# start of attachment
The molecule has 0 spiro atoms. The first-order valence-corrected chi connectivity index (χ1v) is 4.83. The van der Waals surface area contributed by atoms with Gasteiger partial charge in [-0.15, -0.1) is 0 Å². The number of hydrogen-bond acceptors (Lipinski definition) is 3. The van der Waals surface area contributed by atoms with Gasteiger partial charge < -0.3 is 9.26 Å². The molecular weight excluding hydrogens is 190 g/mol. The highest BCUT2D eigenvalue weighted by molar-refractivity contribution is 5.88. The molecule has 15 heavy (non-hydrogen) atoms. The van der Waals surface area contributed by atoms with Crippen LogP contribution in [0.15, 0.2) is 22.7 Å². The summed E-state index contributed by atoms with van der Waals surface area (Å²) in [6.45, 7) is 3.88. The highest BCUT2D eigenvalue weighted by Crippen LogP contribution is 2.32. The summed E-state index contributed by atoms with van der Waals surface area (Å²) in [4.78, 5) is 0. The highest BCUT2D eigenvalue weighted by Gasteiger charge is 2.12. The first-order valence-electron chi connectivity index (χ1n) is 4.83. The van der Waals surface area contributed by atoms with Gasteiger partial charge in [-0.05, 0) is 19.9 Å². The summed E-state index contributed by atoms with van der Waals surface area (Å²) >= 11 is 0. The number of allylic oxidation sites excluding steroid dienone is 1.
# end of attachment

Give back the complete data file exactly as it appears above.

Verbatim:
The molecule has 0 spiro atoms. The first-order valence-corrected chi connectivity index (χ1v) is 4.83. The van der Waals surface area contributed by atoms with Gasteiger partial charge in [-0.15, -0.1) is 0 Å². The number of hydrogen-bond acceptors (Lipinski definition) is 3. The van der Waals surface area contributed by atoms with Gasteiger partial charge < -0.3 is 9.26 Å². The molecular weight excluding hydrogens is 190 g/mol. The highest BCUT2D eigenvalue weighted by molar-refractivity contribution is 5.88. The molecule has 15 heavy (non-hydrogen) atoms. The van der Waals surface area contributed by atoms with Crippen LogP contribution in [0.15, 0.2) is 22.7 Å². The summed E-state index contributed by atoms with van der Waals surface area (Å²) in [6.45, 7) is 3.88. The highest BCUT2D eigenvalue weighted by Crippen LogP contribution is 2.32. The summed E-state index contributed by atoms with van der Waals surface area (Å²) in [4.78, 5) is 0. The highest BCUT2D eigenvalue weighted by Gasteiger charge is 2.12. The first-order valence-electron chi connectivity index (χ1n) is 4.83. The van der Waals surface area contributed by atoms with Gasteiger partial charge in [-0.05, 0) is 19.9 Å². The summed E-state index contributed by atoms with van der Waals surface area (Å²) >= 11 is 0. The number of allylic oxidation sites excluding steroid dienone is 1.